While carrying out their daily duties in Helmand, Royal Marines took a moment this week to reflect on the sacrifice their colleagues from 66 years ago made during the D-Day landings in France.
6 June is marked every year by the men of the Royal Marines, but the memorial was particularly poignant this year for the Commandos of 8 Troop, C Company, 40 Commando Royal Marines, who spent the day under constant enemy threat in a patrol base 600 metres south of Sangin district centre in central Helmand.
Lieutenant Doug Spencer of 40 Commando Royal Marines said:
Sixty-six years ago, the Royal Marines on this day put the troops ashore, facing unbelievable conditions.
It’s on days like this when you remember that even though conditions here are fairly austere, we’re being contacted by insurgents on a daily basis, people before us have had it far harder.
The anniversary of D-Day started early for C Company, with the troop working with Afghan security forces, putting in place a vehicle checkpoint in the village adjacent to their patrol base.
A resupply patrol was then sent back to the forward operating base in the district centre to retrieve supplies and water.
While the troop was out on the ground, the patrol base they had left came under IED attack, with the outer walls being breached.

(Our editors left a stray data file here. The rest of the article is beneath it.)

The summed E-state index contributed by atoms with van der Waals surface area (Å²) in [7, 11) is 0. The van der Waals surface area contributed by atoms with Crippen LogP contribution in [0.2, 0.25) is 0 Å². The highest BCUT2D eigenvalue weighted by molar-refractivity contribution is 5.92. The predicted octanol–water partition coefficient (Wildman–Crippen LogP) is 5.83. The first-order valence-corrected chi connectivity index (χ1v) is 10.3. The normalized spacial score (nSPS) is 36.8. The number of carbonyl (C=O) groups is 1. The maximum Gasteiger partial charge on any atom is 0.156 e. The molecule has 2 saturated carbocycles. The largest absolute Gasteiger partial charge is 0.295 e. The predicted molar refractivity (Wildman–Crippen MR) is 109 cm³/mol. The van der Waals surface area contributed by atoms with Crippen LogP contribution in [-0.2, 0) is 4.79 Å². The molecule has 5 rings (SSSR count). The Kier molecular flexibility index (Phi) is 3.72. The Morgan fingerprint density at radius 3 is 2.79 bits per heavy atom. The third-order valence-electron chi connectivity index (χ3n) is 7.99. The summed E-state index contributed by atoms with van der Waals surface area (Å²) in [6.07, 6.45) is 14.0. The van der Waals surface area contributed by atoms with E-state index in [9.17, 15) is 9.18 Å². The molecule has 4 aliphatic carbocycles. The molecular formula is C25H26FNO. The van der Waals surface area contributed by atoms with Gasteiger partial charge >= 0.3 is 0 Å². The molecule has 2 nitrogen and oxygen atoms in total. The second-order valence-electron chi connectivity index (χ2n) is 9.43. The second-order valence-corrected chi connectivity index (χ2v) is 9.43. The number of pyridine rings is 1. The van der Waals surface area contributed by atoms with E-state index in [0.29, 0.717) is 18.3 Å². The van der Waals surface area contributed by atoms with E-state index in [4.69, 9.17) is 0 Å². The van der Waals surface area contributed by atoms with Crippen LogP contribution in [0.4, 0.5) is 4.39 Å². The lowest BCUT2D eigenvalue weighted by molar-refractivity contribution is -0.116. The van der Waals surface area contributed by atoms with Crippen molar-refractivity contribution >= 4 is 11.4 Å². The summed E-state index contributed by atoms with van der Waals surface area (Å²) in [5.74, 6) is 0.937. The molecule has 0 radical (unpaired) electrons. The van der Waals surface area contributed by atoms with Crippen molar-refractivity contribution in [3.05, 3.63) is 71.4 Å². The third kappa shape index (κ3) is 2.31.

The returning resupply patrol was then contacted by enemy fire whilst moving back to the patrol base location to link up with their colleagues.
Lance Corporal Joe Leborgne, Royal Marines, said:
About an hour after the patrol left we had a large explosion to the south west edge of the PB [patrol base].
It turns out it was an IED in a wheelbarrow. At that stage I was on the sangar [sentry post], so I got onto the company commander to let him know what was going on.
Once inside the base, the Commandos worked with Afghan security forces stationed at the location to rebuild the defences to the outer wall, under the constant threat of small arms fire.
No sooner had the repairs been made than the base came under sustained and accurate fire from the south. A firefight then ensued with the Marines returning fire on positively identified insurgents:
We received accurate fire and rounds were landing inside the sangars and close to the guys, so we stood the lads to, put them in the sangars and up on the roofs and observed likely firing points,” said Lieutenant Spencer.
We spotted two insurgents with weapons that were shooting at the base, so we engaged them in line with our rules of engagement.
Despite the pace of the day’s events, the troops took time out as the sun set to commemorate the D-Day anniversary with the reading of a poem written by John Henry Beale, who landed on the beaches of Normandy in 1944 as part of 41 Commando.
Royal Marines were involved in the operations on Sword, Juno and Gold beaches.
Lance Corporal Leborgne commented:
The Corps’ reputation is built on past events since 1664 and that’s why we’re so proud to be who we are.
Events like D-Day are important to remember out of respect for the men that have served before and the men that will serve after us.